Enrollments down so far in schools
By Phyllis Moore
Published in News on August 28, 2006 1:55 PM
Wayne County Public Schools resumed on Friday, with first-day numbers reflecting a drop over the same time last year.
Officials said the school system's headcount for the start of school at 17,915. On last year's first day, 18,337 students were enrolled in the 31 schools.
The numbers typically climb to more than 19,000 by the 10th day of school, which is the marker used to determine class size and teacher needs. Last year by the 10th day of school, enrollment had climbed by more than 980 students, officials reported.
Across the board, the number of students attending on the first day was lower at most of the schools in the county.
Some of that was anticipated by the school system, particularly at North Drive, Carver Heights and School Street elementary schools. This fall, fifth-grade classes from those schools were moved to Goldsboro Intermediate School as part of the central attendance area reorganization.
But a decrease was also seen in schools where growth was expected, specifically in the northern end of the county.
At Charles B. Aycock High school, 1,180 students were in class on the first day last year, as compared with 1,172 who attended when school resumed on Friday. Norwayne Middle recorded 933 students on Friday, as compared to 948 for the previous year.
Northeast Elementary's records showed 675 students this year, slightly behind last year's 692. Northwest Elementary, however, had an increase from 862 to 910 on the first day.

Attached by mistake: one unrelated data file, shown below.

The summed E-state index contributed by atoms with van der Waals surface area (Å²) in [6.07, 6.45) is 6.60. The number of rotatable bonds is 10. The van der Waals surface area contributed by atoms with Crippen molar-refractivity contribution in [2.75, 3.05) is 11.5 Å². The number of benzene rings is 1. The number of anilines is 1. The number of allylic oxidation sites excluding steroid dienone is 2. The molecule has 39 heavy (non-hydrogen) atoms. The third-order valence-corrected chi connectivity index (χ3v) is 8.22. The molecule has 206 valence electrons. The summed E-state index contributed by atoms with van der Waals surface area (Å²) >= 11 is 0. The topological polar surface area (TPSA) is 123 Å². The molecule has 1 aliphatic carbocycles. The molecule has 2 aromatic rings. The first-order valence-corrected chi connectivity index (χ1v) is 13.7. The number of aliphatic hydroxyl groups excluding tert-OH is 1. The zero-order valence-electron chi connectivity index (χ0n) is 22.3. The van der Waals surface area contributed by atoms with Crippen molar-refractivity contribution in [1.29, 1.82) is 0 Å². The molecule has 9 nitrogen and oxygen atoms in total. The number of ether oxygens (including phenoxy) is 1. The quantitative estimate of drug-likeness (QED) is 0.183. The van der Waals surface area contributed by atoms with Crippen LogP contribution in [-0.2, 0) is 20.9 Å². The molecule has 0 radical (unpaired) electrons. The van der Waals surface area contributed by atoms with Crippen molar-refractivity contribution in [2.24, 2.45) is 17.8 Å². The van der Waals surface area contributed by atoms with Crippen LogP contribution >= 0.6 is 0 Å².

Greenwood Middle and Meadow Lane Elementary both showed an increase at the start.
Greenwood's enrollment last year started out at 528, with 545 students this year. At Meadow Lane, there were 707 last year, 744 at present.
Tommy's Road Elementary had an increase of more than 40 students this year compared to last year's start, with 588 now and 545 then.
Southern Wayne High School by contrast dropped by more than 40 students, with 1,102 last year and 1,044 on the first day this year.
Some of the discrepancy could be attributed to the fact that school resumed on a Fri-day.
"Like other school systems around the state, Wayne County Public Schools started the school year on Aug. 25 to best meet the requirements of the state's new school-calendar legislation," Superintendent Dr. Steven Taylor said. "Starting the school calendar on a Friday has had some impact on our attendance numbers, but as in years past, we anticipate numbers will steadily climb over the next nine days."
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